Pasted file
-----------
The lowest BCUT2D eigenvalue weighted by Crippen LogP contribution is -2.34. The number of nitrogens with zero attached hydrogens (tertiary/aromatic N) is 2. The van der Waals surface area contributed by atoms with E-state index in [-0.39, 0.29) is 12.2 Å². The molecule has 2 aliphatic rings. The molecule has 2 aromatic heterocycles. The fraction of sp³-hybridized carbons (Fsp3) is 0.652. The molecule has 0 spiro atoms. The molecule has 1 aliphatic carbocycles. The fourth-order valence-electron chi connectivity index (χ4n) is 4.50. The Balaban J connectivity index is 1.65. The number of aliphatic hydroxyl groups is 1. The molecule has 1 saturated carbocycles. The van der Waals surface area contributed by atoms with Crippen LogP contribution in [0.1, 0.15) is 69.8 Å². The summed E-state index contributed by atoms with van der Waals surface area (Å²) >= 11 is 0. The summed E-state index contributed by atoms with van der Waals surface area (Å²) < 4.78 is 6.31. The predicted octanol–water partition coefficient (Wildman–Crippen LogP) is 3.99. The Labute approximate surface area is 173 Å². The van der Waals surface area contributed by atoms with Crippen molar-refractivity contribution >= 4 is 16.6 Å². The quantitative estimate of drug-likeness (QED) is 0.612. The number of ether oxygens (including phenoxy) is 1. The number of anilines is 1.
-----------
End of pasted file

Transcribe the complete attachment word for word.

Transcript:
The lowest BCUT2D eigenvalue weighted by Crippen LogP contribution is -2.34. The number of nitrogens with zero attached hydrogens (tertiary/aromatic N) is 2. The van der Waals surface area contributed by atoms with E-state index in [-0.39, 0.29) is 12.2 Å². The molecule has 2 aliphatic rings. The molecule has 2 aromatic heterocycles. The fraction of sp³-hybridized carbons (Fsp3) is 0.652. The molecule has 0 spiro atoms. The molecule has 1 aliphatic carbocycles. The fourth-order valence-electron chi connectivity index (χ4n) is 4.50. The Balaban J connectivity index is 1.65. The number of aliphatic hydroxyl groups is 1. The molecule has 1 saturated carbocycles. The van der Waals surface area contributed by atoms with Crippen LogP contribution in [0.1, 0.15) is 69.8 Å². The summed E-state index contributed by atoms with van der Waals surface area (Å²) >= 11 is 0. The summed E-state index contributed by atoms with van der Waals surface area (Å²) < 4.78 is 6.31. The predicted octanol–water partition coefficient (Wildman–Crippen LogP) is 3.99. The Labute approximate surface area is 173 Å². The van der Waals surface area contributed by atoms with Crippen molar-refractivity contribution >= 4 is 16.6 Å². The quantitative estimate of drug-likeness (QED) is 0.612. The number of ether oxygens (including phenoxy) is 1. The number of anilines is 1.